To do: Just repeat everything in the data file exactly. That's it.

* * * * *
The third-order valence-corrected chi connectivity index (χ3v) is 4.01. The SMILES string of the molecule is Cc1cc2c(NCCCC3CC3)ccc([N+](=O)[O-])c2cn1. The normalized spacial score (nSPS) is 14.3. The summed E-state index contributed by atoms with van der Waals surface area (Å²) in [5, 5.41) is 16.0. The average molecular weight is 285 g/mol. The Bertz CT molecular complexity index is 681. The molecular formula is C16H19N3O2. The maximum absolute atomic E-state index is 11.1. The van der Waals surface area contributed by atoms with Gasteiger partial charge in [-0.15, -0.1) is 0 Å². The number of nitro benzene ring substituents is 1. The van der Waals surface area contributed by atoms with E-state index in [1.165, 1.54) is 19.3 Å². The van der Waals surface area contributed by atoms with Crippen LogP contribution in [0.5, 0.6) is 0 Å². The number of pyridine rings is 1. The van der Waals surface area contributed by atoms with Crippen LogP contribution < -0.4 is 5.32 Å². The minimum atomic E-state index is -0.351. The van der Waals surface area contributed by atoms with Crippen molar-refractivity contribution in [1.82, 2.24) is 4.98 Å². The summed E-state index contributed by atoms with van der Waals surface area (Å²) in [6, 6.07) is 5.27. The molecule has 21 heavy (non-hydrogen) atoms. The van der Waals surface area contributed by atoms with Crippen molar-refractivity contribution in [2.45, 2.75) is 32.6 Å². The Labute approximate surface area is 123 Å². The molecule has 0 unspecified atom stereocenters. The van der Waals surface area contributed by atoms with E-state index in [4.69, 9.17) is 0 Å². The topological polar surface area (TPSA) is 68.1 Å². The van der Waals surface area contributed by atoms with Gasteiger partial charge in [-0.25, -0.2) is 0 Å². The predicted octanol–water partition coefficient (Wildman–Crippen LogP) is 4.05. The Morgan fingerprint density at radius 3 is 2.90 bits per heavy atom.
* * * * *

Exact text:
The third-order valence-corrected chi connectivity index (χ3v) is 4.01. The SMILES string of the molecule is Cc1cc2c(NCCCC3CC3)ccc([N+](=O)[O-])c2cn1. The normalized spacial score (nSPS) is 14.3. The summed E-state index contributed by atoms with van der Waals surface area (Å²) in [5, 5.41) is 16.0. The average molecular weight is 285 g/mol. The Bertz CT molecular complexity index is 681. The molecular formula is C16H19N3O2. The maximum absolute atomic E-state index is 11.1. The van der Waals surface area contributed by atoms with Gasteiger partial charge in [-0.15, -0.1) is 0 Å². The number of nitro benzene ring substituents is 1. The van der Waals surface area contributed by atoms with E-state index in [1.165, 1.54) is 19.3 Å². The van der Waals surface area contributed by atoms with Crippen LogP contribution in [0.5, 0.6) is 0 Å². The number of pyridine rings is 1. The van der Waals surface area contributed by atoms with Crippen LogP contribution < -0.4 is 5.32 Å². The minimum atomic E-state index is -0.351. The van der Waals surface area contributed by atoms with Crippen molar-refractivity contribution in [1.82, 2.24) is 4.98 Å². The summed E-state index contributed by atoms with van der Waals surface area (Å²) in [6, 6.07) is 5.27. The molecule has 21 heavy (non-hydrogen) atoms. The van der Waals surface area contributed by atoms with Crippen molar-refractivity contribution in [2.45, 2.75) is 32.6 Å². The Labute approximate surface area is 123 Å². The molecule has 0 unspecified atom stereocenters. The van der Waals surface area contributed by atoms with E-state index in [4.69, 9.17) is 0 Å². The topological polar surface area (TPSA) is 68.1 Å². The van der Waals surface area contributed by atoms with Gasteiger partial charge in [-0.25, -0.2) is 0 Å². The predicted octanol–water partition coefficient (Wildman–Crippen LogP) is 4.05. The Morgan fingerprint density at radius 3 is 2.90 bits per heavy atom.